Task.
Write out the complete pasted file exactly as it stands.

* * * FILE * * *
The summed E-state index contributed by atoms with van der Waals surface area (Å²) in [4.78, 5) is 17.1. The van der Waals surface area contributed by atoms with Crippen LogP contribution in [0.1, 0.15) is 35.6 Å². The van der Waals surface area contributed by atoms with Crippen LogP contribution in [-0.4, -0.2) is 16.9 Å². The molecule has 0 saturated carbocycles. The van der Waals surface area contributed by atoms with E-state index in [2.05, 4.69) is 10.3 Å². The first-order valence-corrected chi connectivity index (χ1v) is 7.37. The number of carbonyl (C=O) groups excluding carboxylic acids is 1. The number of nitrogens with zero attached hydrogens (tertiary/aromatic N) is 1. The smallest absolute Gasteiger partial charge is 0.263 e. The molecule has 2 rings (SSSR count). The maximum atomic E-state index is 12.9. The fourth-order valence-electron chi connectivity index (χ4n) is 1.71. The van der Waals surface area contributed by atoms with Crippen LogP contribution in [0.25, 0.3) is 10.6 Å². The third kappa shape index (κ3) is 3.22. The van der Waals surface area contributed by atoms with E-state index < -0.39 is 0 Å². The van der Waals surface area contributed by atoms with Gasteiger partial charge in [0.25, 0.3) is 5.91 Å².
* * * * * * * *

The summed E-state index contributed by atoms with van der Waals surface area (Å²) in [4.78, 5) is 17.1. The van der Waals surface area contributed by atoms with Crippen LogP contribution in [0.1, 0.15) is 35.6 Å². The van der Waals surface area contributed by atoms with Crippen LogP contribution in [-0.4, -0.2) is 16.9 Å². The molecule has 0 saturated carbocycles. The van der Waals surface area contributed by atoms with E-state index in [2.05, 4.69) is 10.3 Å². The first-order valence-corrected chi connectivity index (χ1v) is 7.37. The number of carbonyl (C=O) groups excluding carboxylic acids is 1. The number of nitrogens with zero attached hydrogens (tertiary/aromatic N) is 1. The smallest absolute Gasteiger partial charge is 0.263 e. The molecule has 2 rings (SSSR count). The maximum atomic E-state index is 12.9. The fourth-order valence-electron chi connectivity index (χ4n) is 1.71. The van der Waals surface area contributed by atoms with Crippen LogP contribution in [0.25, 0.3) is 10.6 Å². The third kappa shape index (κ3) is 3.22. The van der Waals surface area contributed by atoms with E-state index < -0.39 is 0 Å². The van der Waals surface area contributed by atoms with Gasteiger partial charge in [0.25, 0.3) is 5.91 Å².